Case 3: Ongoing Work in Science Labs
Finally, we know natural selection happens and is predictable because scientists around the world are testing selection versus drift hypotheses in their labs every day. Labs are often used to test antibacterial resistance to a number of different antibiotics, sodium levels, and all other sorts of arbitrary environmental factors scientists throw at them. These experiments are so prevalent, you can even watch videos of them in labs.5
People are always going to be moving the goalposts for this sort of debate, and that’s fine. Like creationists, there’s no way we are going to convince them. But to say that natural selection isn’t predictable is not only wrong, it’s outright lying given the evidence we’ve accumulated all over the world and the frameworks we use for testing our hypotheses. Whether natural selection is a more important component than say, genetic drift, is a different debate, but I think such predictability exists for either of them. Arguing otherwise is, in any form, intellectual dishonesty.
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1Endler, J.A., 1992. Signals, signal conditions, and the direction of evolution. The American Naturalist, 139, pp.S125-S153.
2Cummings, M.E. and Endler, J.A., 2018. 25 Years of Sensory Drive: the evidence and its watery bias. Current Zoology.
3Liu, J., Yang, H., Hu, G.L., Li, S., Xu, Z.M., Qi, Z. and Shen, J.X., 2015. Little effect of natural noise on high-frequency hearing in frogs, Odorrana tormota. Journal of Comparative Physiology A, 201(10), pp.1029-1034.
4Arch, V.S., Grafe, T.U. and Narins, P.M., 2008. Ultrasonic signalling by a Bornean frog. Biology Letters, 4(1), pp.19-22.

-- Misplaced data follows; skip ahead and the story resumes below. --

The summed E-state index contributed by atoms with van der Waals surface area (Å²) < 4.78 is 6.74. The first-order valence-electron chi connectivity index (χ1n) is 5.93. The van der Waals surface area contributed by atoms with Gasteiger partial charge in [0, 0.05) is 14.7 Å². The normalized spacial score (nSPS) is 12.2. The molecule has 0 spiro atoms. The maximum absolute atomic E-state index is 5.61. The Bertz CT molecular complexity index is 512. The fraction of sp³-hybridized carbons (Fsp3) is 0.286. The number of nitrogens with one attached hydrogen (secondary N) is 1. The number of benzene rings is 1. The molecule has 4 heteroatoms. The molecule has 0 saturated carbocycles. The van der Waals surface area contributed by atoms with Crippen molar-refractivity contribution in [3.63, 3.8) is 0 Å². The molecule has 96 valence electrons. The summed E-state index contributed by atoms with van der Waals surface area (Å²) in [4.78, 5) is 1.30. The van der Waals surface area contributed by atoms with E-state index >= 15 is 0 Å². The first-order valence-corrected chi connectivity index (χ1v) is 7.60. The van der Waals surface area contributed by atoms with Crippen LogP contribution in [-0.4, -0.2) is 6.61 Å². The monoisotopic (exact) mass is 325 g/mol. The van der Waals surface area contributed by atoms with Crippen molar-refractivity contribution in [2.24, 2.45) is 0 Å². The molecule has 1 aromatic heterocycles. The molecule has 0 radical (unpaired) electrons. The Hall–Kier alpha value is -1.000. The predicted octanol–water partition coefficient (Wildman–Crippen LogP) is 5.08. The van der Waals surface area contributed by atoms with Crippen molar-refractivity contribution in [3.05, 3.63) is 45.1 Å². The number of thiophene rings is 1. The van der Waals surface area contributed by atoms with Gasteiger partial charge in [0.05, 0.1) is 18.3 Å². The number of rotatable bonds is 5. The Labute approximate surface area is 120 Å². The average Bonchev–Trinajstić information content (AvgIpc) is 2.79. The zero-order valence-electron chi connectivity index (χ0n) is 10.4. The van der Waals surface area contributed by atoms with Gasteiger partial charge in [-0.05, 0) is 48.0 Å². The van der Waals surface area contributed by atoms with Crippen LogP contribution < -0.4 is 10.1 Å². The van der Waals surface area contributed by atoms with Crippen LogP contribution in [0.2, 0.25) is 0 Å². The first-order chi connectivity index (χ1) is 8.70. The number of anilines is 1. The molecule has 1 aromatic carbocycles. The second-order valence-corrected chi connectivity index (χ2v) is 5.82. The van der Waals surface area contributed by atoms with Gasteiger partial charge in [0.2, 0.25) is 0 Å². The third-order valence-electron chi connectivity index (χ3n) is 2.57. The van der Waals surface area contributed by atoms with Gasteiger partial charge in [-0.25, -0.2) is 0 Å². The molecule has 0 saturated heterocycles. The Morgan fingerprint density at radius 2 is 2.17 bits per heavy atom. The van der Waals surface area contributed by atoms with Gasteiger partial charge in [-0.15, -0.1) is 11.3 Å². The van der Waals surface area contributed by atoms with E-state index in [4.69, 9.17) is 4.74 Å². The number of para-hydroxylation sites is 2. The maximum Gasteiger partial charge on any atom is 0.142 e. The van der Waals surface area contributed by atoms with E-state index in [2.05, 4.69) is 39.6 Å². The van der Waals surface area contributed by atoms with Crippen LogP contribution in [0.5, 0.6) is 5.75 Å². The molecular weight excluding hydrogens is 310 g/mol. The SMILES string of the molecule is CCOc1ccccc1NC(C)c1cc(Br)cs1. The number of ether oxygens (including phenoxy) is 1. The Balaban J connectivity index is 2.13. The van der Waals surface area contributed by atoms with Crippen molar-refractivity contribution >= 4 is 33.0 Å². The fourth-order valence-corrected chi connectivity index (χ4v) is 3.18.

5Baym, M., Lieberman, T.D., Kelsic, E.D., Chait, R., Gross, R., Yelin, I. and Kishony, R., 2016. Spatiotemporal microbial evolution on antibiotic landscapes. Science, 353(6304), pp.1147-1151.
One thought on “Sensory Drive and the Predictability of Natural Selection”
Very good post. I think the same sort of predicability must be observed in technology. After all, in both cases there seems to be a “lock and key” logic: only some very specific arrangements of matter are capable of solving a specific class of problems. In both cases, the laws of physics determine which physical objects would in principle be able to solve the problem at hand. I am reminded of Richard Dawkins’ example in The Blind Watchmaker where he compares the bat’s sonar to the sonar developed by engineers during WWII. They were very similar to each other, because there are only so many ways you can accomplish echolocation in nature. This is the essence of design in nature and man-made technology: that only some improbable arrangements of matter can solve specific reproductive or practical problems.